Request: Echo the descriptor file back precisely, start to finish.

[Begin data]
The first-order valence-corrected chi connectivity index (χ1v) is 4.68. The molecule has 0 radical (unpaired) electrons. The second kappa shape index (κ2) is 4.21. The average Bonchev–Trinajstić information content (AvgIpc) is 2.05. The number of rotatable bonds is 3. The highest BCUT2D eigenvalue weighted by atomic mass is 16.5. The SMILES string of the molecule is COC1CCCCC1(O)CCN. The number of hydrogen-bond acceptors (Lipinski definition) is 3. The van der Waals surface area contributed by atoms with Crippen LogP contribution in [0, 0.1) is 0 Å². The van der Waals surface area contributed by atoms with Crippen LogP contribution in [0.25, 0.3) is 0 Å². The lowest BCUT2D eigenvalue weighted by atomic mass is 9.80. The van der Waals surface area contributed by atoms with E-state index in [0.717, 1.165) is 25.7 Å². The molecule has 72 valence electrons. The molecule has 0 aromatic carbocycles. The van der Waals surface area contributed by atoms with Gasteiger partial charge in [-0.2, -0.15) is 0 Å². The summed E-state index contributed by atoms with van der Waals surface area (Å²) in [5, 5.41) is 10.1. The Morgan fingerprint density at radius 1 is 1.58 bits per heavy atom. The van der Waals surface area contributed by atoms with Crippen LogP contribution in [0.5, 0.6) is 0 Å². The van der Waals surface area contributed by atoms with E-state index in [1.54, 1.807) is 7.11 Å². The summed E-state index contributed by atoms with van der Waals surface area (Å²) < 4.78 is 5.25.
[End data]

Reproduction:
The first-order valence-corrected chi connectivity index (χ1v) is 4.68. The molecule has 0 radical (unpaired) electrons. The second kappa shape index (κ2) is 4.21. The average Bonchev–Trinajstić information content (AvgIpc) is 2.05. The number of rotatable bonds is 3. The highest BCUT2D eigenvalue weighted by atomic mass is 16.5. The SMILES string of the molecule is COC1CCCCC1(O)CCN. The number of hydrogen-bond acceptors (Lipinski definition) is 3. The van der Waals surface area contributed by atoms with Crippen LogP contribution in [0, 0.1) is 0 Å². The van der Waals surface area contributed by atoms with Crippen LogP contribution in [0.25, 0.3) is 0 Å². The lowest BCUT2D eigenvalue weighted by atomic mass is 9.80. The van der Waals surface area contributed by atoms with E-state index in [0.717, 1.165) is 25.7 Å². The molecule has 72 valence electrons. The molecule has 0 aromatic carbocycles. The van der Waals surface area contributed by atoms with Gasteiger partial charge in [-0.2, -0.15) is 0 Å². The summed E-state index contributed by atoms with van der Waals surface area (Å²) in [5, 5.41) is 10.1. The Morgan fingerprint density at radius 1 is 1.58 bits per heavy atom. The van der Waals surface area contributed by atoms with Crippen LogP contribution in [0.5, 0.6) is 0 Å². The van der Waals surface area contributed by atoms with E-state index in [1.54, 1.807) is 7.11 Å². The summed E-state index contributed by atoms with van der Waals surface area (Å²) < 4.78 is 5.25.